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Went on a hike Saturday morning from Perry’s Lookdown to Blue Gum Forest in the Blue Mountains. I decided to leave my tripod in the car as it was pouring rain, the tripod is pretty heavy and the track is hard grade, being steps down a cliff into the valley then back up. I was determined to go however, the conditions meant it was quite dark, i was unsure if i would be able to shoot the xpan. I had the 30mm with the center corrective filter, the widest aperture is f5.6, with the center filter it is effectively an f8 or so. I decided to load hp5 and push to 1600 in development to be able to give me a usable shutter speed range of 15th – 30th/sec due to the available light. I thought that i might not be able to achieve much but shot two rolls before i was forced to pack away the cameras from being drowned. I’m glad that i didn’t give up, here are some shots from the two rolls i shot. Developed in xtol stock for 13mins.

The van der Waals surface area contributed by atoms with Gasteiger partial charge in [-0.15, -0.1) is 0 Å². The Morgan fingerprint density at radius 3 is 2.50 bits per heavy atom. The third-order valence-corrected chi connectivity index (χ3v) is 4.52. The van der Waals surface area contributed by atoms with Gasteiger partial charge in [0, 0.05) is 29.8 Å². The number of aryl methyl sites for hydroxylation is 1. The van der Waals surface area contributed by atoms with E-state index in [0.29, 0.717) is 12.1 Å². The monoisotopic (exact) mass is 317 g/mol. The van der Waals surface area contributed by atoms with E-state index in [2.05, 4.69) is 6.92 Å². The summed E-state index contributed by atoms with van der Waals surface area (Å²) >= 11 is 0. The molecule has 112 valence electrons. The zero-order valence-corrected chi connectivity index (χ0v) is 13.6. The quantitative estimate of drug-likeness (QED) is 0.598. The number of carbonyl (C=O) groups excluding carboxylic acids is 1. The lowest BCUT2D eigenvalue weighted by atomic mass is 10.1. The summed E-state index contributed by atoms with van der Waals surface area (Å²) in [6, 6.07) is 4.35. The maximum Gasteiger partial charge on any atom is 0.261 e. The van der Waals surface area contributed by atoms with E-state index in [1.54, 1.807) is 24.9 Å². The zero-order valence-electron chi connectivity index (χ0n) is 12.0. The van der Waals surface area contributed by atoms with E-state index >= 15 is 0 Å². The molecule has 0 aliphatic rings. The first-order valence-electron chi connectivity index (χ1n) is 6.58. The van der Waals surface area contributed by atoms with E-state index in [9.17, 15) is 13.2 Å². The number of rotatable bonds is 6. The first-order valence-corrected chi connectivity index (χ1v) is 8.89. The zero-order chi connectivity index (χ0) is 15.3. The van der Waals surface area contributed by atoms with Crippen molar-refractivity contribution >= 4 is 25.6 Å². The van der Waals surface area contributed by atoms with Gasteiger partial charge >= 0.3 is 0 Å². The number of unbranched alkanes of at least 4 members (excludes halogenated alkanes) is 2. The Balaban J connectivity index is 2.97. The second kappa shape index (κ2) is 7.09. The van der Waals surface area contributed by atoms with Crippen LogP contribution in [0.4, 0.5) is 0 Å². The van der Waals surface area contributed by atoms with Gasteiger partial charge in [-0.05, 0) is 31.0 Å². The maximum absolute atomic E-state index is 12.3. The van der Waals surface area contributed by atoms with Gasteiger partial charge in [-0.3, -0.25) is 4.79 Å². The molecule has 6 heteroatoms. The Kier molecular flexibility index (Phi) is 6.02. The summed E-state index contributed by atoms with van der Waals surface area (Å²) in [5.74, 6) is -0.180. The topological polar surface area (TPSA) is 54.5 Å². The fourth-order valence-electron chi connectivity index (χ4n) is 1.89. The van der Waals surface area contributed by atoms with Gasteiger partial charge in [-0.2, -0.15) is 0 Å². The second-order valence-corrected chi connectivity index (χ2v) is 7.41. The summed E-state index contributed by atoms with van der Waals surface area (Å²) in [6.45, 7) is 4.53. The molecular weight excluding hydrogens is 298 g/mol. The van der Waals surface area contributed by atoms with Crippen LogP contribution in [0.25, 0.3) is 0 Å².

I look at creating photographs that are slightly different than what we see in the real world but are still easily identifiable and relatable. With the use of angles to black and white and over saturated colour, composition, hopefully I make a representation that is not just documentary but different enough from the real world that the average person could see it as being art. That is my surreal intention.

www.michaeljolliffe.com

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www.michaeljolliffe.com